There are three key models of direct investing: solo, partnerships and co-investing. Figure 3 below summarizes them.
The solo model represents direct investing in its purest form. With solo direct investing, an institution not only retains the investment decision, but usually also identifies the investment and performs – or directly oversees – critical investment activities, including due diligence and ongoing asset management.
Under the partnership model, an asset owner forms a partnership with one or more asset owners or, sometimes, with an asset manager, to invest together in a specific deal or a series of deals over time. The partnership approach can be attractive because it allows for the pursuit of larger deals, enables a broader range of deal sourcing and can help mitigate risk – for example, a foreign investor investing in partnership with a local investor having on-the-ground knowledge and relationships.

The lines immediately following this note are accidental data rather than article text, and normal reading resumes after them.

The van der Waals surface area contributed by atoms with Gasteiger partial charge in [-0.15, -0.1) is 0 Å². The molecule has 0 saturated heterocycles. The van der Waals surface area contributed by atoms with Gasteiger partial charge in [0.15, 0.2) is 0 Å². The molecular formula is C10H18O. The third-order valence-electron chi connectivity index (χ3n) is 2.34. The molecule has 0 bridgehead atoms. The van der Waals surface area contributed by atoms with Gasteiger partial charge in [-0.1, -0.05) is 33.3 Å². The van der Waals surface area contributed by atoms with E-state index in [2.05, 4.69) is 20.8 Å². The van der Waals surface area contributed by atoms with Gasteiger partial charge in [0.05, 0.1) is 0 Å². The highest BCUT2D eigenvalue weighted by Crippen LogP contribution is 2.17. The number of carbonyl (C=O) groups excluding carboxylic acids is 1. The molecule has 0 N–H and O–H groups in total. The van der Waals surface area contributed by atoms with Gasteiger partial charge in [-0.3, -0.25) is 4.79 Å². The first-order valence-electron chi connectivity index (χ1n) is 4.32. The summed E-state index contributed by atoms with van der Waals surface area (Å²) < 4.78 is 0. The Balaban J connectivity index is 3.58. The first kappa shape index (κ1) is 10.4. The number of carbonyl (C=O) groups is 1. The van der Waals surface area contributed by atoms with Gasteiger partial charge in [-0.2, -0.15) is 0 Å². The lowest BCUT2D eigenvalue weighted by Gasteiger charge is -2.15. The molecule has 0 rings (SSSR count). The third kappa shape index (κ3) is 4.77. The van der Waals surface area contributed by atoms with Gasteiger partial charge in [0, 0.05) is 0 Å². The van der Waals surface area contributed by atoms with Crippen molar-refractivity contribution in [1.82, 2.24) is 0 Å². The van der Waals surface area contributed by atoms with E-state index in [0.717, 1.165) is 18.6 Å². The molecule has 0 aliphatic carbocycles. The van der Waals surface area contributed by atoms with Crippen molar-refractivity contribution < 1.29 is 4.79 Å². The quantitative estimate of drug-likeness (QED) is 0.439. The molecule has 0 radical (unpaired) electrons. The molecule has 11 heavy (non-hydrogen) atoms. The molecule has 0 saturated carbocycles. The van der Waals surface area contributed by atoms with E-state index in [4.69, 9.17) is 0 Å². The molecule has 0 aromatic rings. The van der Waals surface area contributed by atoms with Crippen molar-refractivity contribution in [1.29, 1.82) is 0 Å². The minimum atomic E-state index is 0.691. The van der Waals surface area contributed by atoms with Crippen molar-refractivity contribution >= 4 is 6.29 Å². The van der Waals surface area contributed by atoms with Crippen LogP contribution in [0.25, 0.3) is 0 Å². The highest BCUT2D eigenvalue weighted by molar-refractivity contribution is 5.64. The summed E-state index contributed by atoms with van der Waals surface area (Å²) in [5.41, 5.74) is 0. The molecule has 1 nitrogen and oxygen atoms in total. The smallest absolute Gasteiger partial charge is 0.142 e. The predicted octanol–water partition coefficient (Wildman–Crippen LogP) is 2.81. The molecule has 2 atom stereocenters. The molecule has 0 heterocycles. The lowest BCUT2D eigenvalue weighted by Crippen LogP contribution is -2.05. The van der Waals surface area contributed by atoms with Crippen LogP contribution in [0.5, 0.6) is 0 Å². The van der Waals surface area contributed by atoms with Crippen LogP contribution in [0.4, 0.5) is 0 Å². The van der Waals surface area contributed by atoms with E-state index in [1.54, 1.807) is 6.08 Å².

The co-investing model is something of a middle ground between direct and indirect investment. Typically in this model, an institution invests in a fund run by an asset manager and then may have the opportunity to make direct investments alongside that fund’s manager. Since fees are generally not charged on co-investments, institutions making co-investments can leverage the skills of the asset manager while paying lower fees in aggregate.